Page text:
The nation’s attention has been riveted as of late on Palm Beach, Florida, where FBI agents recently searched Donald Trump’s Mar-a-Lago resort for confidential government documents that the former president may have taken with him when he left the White House on his last day in office. A little-noticed footnote to the political drama is the perfunctory role played by federal magistrate judge Bruce Reinhart, who approved the bureau’s request for a warrant to search the resort premises. Although Reinhart’s decision was simply a bureaucratic step to allow the investigation to proceed, the judge has been the target of hateful invective and death threats from the former president’s most fanatical supporters since issuing his ruling.
The fact that Reinhart happens to be Jewish is a footnote to the footnote, except to a group of particularly repugnant individuals who have used the judge’s decision as an opportunity to spread their noxious brand of anti-Semitism. Right-wing message boards and other social media platforms have been rife with slurs against Reinhart’s religious faith, his family and his synagogue. As a result, both the Anti-Defamation League and local law enforcement are monitoring the threats, and the temple where he is a board member has been forced to hire additional security and cancel an outdoor service.
Reinhart has been predictably criticized by many Republicans as a partisan agent. But there is a difference between typical knee-jerk political gamesmanship on one hand and threats of violence and outright bigotry on the other. No notable conservative figure has crossed this line, and Sen. Marco Rubio (R-Fla.) has called for the arrest of anyone threatening violence against Reinhart. But at the time this article was written, no significant Republican figure had publicly condemned the anti-Semitic ugliness targeted toward the judge that has been emanating from the far-right fringes of online media.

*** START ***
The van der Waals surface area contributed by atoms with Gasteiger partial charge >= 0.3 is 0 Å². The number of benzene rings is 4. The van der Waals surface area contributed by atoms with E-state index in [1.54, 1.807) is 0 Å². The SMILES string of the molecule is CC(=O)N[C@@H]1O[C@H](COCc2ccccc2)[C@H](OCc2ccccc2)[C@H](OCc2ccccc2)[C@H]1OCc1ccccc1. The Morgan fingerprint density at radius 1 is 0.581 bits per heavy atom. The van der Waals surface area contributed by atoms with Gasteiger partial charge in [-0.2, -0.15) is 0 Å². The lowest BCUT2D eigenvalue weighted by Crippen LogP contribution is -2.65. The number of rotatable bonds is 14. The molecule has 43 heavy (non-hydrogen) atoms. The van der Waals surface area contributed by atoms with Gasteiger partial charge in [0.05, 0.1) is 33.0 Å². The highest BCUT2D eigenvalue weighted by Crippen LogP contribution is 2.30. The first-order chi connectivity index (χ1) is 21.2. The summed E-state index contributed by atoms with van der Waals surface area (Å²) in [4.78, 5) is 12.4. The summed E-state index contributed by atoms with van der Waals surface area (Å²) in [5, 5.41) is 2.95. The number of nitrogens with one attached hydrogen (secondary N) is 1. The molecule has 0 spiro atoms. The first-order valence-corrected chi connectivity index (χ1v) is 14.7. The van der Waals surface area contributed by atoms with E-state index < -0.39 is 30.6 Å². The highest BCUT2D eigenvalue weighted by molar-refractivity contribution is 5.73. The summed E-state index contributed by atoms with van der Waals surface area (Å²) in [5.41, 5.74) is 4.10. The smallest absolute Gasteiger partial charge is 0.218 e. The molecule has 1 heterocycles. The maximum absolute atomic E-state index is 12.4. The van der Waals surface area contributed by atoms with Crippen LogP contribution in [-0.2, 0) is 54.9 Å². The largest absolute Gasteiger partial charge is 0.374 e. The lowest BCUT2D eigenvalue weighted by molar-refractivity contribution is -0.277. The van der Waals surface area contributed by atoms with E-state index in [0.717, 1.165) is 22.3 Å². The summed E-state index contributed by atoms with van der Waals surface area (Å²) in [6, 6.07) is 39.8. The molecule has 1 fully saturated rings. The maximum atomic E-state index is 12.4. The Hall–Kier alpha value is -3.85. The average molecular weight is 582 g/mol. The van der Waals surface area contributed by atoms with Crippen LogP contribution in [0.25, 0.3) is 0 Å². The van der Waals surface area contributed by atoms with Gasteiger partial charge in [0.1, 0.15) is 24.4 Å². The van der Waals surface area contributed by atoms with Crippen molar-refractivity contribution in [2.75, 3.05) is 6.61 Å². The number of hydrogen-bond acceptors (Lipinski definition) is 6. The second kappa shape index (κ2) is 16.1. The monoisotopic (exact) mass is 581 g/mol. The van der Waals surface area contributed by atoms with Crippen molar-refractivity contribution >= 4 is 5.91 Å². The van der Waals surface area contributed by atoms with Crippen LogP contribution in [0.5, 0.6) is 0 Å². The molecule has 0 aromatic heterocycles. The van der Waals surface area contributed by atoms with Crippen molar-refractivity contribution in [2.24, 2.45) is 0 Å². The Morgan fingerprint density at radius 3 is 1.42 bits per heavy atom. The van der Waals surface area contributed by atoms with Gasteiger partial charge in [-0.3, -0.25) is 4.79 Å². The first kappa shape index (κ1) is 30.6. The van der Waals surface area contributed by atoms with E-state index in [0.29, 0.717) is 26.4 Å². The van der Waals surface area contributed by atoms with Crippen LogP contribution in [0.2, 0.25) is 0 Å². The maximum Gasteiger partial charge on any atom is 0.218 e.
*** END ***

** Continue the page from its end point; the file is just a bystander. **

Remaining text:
One of the recurring themes in this column has been the dual challenges that American Jews face from both extreme ends of the political spectrum. Because the debate over Israel within the Democratic Party has become so heated in recent years, and because disagreements over Middle East policy have become an increasingly important aspect of many party primaries, I have spent more time writing about the threat to Israel—and the accompanying danger to American Jews—from the left than from the right. But I have consistently made the effort to note that these hatreds come from both ends of the political spectrum and that the anti-Semitic menace from ultra-conservatives is equally pernicious as that from equally radicalized progressives.
The blood-and-soil invective against Judge Reinhart now serves as a necessary reminder that no political party has a monopoly on irrational bigotry. Virulent anti-Semitism is an ongoing feature of the hard-core nationalism that has infected the most distasteful elements of conservative reactionaryism, just as irrational anti-Zionism from the far left regularly oozes into equally intolerant anti-Semitism from the opposite end of the ideological spectrum.
Meanwhile, too many American Jews continue to wallow in the type of selective outrage that only allows us to see those repulsive sentiments when they come from the other side of the aisle.
It’s easy for a loyal Democrat to denounce the blood-and-soil anti-Semitism on the far right. It’s just as painless for a loyal Republican to push back against the river-to-the-sea polemics of the extreme left. The challenge is for Jews of all ideological stripes to stand up to the intolerance inside of their own party—even when the haters agree with them on abortion or immigration or climate change policy.
Many credible pro-Israel organizations have demonstrated their willingness to take the fight to the base of their own parties. But only when many more Jews—on both the left and right—develop the same courage and are willing to confront the bigots within their own ranks will our enemies begin to retreat. But minimizing or rationalizing the behavior of anti-Semites because they vote for the same candidates as we do only guarantees that these indefensible sentiments will continue to flourish.
Dan Schnur teaches political communications at UC Berkeley, USC and Pepperdine. He hosts the weekly webinar “Politics in the Time of Coronavirus” for the Los Angeles World Affairs Council & Town Hall.
This article first appeared in the Jewish Journal.
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